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Shooting for the Moon with the STAR Act: How an Arts and Transit Provision was Protected

Posted by Lauren Cohen, Jul 19, 2021

On the morning of June 30, 2021, a new and unexpected threat to a pro-arts piece of federal legislation became apparent. The full U.S. House of Representatives was beginning final consideration of the INVEST in America Act of 2021 (H.R. 3684), which included an arts and transit provision that had not attracted any opposition—until an amendment from Rep. Bob Gibbs (R-OH) aimed to strike the pro-arts provision from the bill. Rep. Gibbs argued that that federal dollars shouldn’t be used for “feel-good frescoes and metro station murals.” What Rep. Gibbs and other opponents fail to realize is that the provision does not require art projects, but rather allows local transit authorities the option to hire artists and install public art in transit projects if they wish. And it doesn’t cost the federal government money, but rather allows local transit authorities the option to spend their budget hiring an artist if they want to. Arts-related votes on the floor of either chamber of Congress are a rarity, so a dynamic advocacy strategy becomes extremely important when one occurs—and in this case, Americans for the Arts marshalled every arts advocacy tool in our war chest in response.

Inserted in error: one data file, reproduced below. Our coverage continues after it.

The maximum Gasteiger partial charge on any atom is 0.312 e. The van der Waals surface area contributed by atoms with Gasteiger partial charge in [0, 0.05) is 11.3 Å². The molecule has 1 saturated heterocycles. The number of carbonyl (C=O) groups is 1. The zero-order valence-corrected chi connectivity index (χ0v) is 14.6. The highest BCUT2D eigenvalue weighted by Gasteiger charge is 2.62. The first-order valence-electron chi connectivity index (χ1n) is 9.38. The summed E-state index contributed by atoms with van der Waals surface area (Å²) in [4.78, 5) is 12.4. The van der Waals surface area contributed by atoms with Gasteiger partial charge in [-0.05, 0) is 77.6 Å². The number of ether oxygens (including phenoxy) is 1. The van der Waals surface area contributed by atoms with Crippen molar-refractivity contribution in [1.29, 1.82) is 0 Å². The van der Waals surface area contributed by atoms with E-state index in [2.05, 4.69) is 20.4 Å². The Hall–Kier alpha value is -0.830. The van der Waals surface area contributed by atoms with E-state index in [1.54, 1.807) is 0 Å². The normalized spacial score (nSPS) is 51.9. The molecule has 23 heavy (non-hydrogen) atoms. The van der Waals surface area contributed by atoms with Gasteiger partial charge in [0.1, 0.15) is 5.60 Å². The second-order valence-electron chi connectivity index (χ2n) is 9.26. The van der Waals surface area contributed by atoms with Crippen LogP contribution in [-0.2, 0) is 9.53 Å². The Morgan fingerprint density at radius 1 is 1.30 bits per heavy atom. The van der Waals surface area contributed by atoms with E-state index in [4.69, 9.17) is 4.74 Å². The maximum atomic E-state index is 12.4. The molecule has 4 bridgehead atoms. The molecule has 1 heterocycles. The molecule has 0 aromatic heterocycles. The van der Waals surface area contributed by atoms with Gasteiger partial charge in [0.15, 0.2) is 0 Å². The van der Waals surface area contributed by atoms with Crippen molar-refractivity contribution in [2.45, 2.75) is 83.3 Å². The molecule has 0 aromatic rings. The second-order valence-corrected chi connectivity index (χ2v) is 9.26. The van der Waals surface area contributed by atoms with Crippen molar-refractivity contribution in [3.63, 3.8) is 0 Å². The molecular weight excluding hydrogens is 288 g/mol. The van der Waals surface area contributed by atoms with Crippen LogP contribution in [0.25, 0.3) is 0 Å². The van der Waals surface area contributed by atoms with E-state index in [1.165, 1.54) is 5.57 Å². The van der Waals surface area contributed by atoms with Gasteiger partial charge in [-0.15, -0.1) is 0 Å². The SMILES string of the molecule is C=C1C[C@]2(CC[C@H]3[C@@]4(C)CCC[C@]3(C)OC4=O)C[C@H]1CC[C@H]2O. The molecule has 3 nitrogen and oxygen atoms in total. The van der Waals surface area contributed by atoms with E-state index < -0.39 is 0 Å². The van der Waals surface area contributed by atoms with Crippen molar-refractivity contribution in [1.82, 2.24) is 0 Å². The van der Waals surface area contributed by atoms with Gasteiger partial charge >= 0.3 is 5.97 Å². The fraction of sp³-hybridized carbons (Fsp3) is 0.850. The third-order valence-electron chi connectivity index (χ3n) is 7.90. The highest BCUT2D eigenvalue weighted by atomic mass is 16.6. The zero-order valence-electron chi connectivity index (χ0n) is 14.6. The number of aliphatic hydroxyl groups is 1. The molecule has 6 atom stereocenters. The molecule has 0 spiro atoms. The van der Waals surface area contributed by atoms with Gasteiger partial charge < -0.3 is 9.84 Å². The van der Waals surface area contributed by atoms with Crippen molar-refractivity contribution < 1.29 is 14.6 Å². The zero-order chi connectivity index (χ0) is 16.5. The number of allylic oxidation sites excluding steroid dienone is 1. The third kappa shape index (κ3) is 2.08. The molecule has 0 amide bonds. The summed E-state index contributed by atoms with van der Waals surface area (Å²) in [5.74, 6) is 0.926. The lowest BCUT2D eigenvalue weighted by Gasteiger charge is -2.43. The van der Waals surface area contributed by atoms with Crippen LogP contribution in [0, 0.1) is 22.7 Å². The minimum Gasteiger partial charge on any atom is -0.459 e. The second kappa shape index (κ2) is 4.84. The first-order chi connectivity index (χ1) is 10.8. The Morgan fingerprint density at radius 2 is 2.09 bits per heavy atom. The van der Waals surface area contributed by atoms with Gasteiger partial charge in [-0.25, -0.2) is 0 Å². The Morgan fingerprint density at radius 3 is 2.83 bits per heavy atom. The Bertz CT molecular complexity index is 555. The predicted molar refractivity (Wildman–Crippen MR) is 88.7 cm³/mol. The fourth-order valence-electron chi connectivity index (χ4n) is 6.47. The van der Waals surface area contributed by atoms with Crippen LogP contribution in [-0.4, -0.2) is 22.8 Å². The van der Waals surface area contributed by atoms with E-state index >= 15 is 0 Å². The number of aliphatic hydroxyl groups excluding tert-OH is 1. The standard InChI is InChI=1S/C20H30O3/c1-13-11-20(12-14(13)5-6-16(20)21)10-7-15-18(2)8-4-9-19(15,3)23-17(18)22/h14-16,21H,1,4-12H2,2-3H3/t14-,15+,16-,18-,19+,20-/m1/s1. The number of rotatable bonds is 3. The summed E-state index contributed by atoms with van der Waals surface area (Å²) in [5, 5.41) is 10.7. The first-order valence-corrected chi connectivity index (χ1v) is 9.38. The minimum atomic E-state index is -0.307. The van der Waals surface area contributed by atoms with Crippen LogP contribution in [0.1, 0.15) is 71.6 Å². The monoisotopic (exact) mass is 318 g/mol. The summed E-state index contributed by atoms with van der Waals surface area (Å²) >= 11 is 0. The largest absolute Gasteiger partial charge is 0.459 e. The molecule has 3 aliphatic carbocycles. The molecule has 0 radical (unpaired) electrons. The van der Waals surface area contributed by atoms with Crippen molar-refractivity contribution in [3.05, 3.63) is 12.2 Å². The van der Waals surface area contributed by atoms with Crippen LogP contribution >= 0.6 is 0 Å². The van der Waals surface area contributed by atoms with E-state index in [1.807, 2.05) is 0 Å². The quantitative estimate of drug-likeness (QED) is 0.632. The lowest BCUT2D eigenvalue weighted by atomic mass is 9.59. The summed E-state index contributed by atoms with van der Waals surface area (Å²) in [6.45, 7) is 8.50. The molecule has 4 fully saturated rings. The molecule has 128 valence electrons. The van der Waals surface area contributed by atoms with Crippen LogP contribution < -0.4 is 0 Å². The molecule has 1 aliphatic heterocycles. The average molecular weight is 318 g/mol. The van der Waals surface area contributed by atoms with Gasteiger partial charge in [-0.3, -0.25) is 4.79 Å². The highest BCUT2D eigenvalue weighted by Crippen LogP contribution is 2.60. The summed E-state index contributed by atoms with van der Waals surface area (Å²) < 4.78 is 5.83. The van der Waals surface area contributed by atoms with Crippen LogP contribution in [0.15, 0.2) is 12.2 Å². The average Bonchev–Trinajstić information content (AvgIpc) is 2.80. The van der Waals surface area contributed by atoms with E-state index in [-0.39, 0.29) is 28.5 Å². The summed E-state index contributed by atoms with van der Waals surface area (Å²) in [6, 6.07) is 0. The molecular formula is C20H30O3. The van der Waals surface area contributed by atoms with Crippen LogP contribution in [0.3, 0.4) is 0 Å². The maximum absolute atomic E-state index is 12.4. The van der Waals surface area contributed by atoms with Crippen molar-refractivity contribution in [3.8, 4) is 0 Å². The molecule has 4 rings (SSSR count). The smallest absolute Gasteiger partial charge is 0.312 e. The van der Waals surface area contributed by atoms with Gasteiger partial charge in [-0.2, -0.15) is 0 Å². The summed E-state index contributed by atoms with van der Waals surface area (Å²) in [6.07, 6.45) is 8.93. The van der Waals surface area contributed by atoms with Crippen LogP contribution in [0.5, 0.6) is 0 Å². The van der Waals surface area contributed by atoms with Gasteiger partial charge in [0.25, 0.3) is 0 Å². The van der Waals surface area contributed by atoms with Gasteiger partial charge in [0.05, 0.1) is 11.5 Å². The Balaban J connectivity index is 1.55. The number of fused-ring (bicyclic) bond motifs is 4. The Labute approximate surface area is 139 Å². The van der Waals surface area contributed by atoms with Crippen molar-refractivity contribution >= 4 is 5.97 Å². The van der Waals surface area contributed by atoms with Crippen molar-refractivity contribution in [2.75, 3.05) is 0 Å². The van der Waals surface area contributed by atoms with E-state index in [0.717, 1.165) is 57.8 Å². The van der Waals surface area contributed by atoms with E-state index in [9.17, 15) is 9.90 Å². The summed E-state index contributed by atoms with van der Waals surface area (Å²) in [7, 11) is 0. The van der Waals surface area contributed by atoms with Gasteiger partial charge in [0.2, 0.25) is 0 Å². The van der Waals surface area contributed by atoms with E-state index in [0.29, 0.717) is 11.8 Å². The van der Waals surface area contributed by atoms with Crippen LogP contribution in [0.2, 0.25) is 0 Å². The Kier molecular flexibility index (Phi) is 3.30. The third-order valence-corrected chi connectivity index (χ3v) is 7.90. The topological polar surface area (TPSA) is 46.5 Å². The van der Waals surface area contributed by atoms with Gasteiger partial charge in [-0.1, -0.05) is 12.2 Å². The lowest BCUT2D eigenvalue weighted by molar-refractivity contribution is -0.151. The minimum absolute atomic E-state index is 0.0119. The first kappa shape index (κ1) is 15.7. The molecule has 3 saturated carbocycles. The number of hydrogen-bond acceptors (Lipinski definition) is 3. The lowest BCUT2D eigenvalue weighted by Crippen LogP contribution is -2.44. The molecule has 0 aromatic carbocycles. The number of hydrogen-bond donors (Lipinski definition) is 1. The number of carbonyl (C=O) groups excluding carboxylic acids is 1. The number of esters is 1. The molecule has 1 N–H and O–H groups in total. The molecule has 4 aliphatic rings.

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The Intersection of Place and Process

Posted by Christy Bolingbroke, Feb 26, 2021

As the second choreographic center of its kind in the country, NCCAkron often asks what it means to be a “national” center that is neither in the physical center of the country nor the perceived center of the dance universe. Being based in Akron affords us (and by extension, the artists with whom we work) the emotional, mental, and physical space to create from a place of abundance inherent to our Northeast Ohio stomping grounds. Being national in our scope allows us to stretch—to engage artists from all over, to hold even more capacity for ideas larger than ourselves, and to be the connective thread between communities. We refer to this as operating in both the hyperlocal and the national spaces. I felt a spirit of possibility immediately upon arrival in Akron, and try to underline it in everything we do.

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How to Secure a Local Proclamation for National Arts & Humanities Month

Posted by Mr. Jay H. Dick, Sep 08, 2020

Proclamations are a wonderful way that your mayor, city council, or your city (or county) in general can easily show its support for the arts and culture. Each year, Americans for the Arts encourages advocates to work with their local and state elected officials to issue a proclamation declaring October National Arts & Humanities Month in their city, county, or state. They allow elected officials to easily demonstrate their support for the arts, offer a written document for advocates to use year-round to demonstrate the value of the arts and culture, and serve as a tool to engage other arts advocates in their local communities. For those who have never done this before, I thought that I would offer a how-to guide help you understand the process of obtaining a proclamation.